Thursday, May 15, 2014

Welcome to American Futures

Welcome New York Times readers! My article in the Travel section described the American Futures Project that my husband, Jim, and I have been doing for The Atlantic and our partners, Marketplace radio and the Esri software firm.

The main project page here hosts all of our articles. Below you'll find a selection of the main themes we've emphasized and some of the most popular posts.

We hope you'll enjoy following this saga and send us suggestions of places we should go and things we should see.

You can email me at DebFallows at gmail dot com.

John Tierney, our partner on the American Futures Project, has built this map, using Esri technology, to highlight the towns we have visited so far. If you click on the pushpin, you'll see the town.

Big Picture of Economic Resilience of Small Towns

Holland MI: Why local money matters

Sioux Falls SD: Looking at the economic bones of a city

Redlands CA: A City's turning points

St. Marys GA: The transformation of a company town

Innovative Schools

Greenville SC: A public boarding school for the arts

Camden County GA: A high school oriented toward technical careers

Greenville SC: An elementary school of engineering

Big, Intriguing Companies -- Why they're in These Small Cities and Their Importance in the Life of the Community

Holland MI: A major recycling company

Burlington VT: A software titan

Redlands CA: The innovator in Geographic Innovation Systems

Small-town America as Home to Refugees from Around the World

Burlington VT: A refugee resettlement program, and the story of Hai Blue

Sioux Falls SD: Home for a lively immigrant community

The Language of America: The Stories about How We Speak and What We Say to One Another

Holland MI: Some linguistic curiosities and patterns of American Speech

Eastport ME: Wicked good talk in New England

Everywhere: How Americans greet each other and what it means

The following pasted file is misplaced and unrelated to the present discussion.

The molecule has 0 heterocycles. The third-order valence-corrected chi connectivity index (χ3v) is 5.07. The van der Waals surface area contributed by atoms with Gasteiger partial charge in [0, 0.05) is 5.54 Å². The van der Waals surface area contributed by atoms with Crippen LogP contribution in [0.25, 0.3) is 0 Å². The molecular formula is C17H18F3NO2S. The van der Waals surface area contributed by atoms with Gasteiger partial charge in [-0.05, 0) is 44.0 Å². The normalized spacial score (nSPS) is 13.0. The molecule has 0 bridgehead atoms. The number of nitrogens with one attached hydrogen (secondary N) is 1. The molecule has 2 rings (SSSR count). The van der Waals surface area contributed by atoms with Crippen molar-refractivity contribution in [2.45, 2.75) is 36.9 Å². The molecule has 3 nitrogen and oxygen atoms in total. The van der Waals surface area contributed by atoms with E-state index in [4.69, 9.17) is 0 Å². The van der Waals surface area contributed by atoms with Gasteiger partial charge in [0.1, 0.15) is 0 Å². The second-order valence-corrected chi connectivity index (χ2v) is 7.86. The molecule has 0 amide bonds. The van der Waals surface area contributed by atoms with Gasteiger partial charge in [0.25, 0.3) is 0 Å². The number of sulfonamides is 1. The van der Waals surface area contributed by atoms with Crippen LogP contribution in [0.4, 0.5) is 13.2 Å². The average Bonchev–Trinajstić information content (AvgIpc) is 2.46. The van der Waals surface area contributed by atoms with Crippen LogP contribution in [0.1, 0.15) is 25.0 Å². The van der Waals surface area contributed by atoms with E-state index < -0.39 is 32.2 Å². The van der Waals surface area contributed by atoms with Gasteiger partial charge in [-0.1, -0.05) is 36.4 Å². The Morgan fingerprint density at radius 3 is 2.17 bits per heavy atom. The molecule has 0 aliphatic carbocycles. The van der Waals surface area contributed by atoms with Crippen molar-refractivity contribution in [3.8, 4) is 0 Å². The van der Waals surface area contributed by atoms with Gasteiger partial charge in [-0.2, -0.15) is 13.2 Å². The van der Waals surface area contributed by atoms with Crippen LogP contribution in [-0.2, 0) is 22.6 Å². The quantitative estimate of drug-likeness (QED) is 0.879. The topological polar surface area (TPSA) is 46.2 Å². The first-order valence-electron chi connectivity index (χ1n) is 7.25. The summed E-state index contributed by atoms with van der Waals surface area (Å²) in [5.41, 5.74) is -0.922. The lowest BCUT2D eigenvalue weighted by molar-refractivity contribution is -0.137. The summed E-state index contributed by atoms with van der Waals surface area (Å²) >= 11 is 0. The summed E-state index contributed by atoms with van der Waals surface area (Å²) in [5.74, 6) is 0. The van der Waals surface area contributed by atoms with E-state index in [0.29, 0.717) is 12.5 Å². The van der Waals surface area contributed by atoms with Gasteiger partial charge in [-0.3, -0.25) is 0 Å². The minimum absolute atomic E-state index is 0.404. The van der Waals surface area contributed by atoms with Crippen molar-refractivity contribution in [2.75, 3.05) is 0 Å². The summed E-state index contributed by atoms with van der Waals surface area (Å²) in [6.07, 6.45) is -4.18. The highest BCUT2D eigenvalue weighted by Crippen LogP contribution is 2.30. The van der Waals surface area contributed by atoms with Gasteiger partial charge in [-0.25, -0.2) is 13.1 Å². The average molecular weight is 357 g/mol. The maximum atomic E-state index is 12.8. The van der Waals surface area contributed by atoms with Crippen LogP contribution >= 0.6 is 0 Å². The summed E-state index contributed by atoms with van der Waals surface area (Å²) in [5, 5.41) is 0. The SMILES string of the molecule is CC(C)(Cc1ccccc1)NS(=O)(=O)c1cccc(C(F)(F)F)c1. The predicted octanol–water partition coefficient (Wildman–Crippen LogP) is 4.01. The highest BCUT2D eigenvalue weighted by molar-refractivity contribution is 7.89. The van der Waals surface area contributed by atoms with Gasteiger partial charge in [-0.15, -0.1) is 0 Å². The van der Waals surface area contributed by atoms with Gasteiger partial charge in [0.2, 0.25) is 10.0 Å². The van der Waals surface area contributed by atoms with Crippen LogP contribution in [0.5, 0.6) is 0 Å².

The Flying Life: Sights and Sounds from the Cockpit

Itawt-Itawa-Pudye-Ttatt and other curiosities of airborne language

The language of the skies

Flavors of America: People and Places Improving our Tastes

Burlington VT: The Alchemist brew

Rapid City SD: An eco-friendly green hotel

Thursday, November 15, 2012

If you're in Sioux Falls!

South Dakota

Dreaming in Chinese goes to Augustana College

Friday, November 9, 2012

If you're in Alaska..

Juneau: November 11. University of Alaska, Juneau. Egan Lecture Hall. 3:00 PM

Anchorage: November 12. University of  Alaska, Anchorage. Campus Bookstore. Noon
Anchorage: November 12. University of Alaska, Anchorage. Wendy Williamson Auditorium. 7:30 PM

Fairbanks: November 13. University of Alaska, Fairbanks. Wood Center Ballroom. 7:00 PM

Wednesday, April 18, 2012

If you're in Annapolis this weekend...

Come by the  Annapolis Book Festival!


Too vast to paraphrase, too diverse to stereotype, too relevant to ignore; that is modern China. Join James and Deborah Fallows, who have recently spent three years living and traveling throughout China, for a unique insight into the political and cultural heart of that country. Their discussion will be moderated by Damien Ma.

The Key School
534 Hillsmere Dr.
Annapolis, MD 21403

2:00 p.m. Room 1 - Katharine Hall

Tuesday, March 27, 2012

Swimming in Sydney

We've been in Sydney for a few weeks, and I've had a chance to indulge in one of my favorite things: swimming. Here is a link to a dispatch about swimming my way across Sydney, as it appeared at

...The North Sydney Pool is exactly three minutes by foot from our door. Scores of world records have been set there since it was opened in 1936, cheered by fans in the steep concrete grandstands. The pool d├ęcor is colorfully art deco, and the locker rooms are spookily dark. Luna Park, an amusement park from the same era, looms over the pool from right next door, its entrance a gigantic molded clown face, with an eerily nightmarish 30-foot-wide smile....

Saturday, January 28, 2012

If you're in DC on Jan. 29

This year's Landon China Roundtable will feature three speakers discussing “China’s Role in the World”.  The Roundtable will start at 1:30 PM on Sunday, January 29th.  It will be held at Landon School, 6101 Wilson Lane, Bethesda, Maryland, in the PAC building.
Hans Timmer, Director of Development Economics at the World Bank, will make a presentation on ‘China’s Expanding Role in the Global Economy’.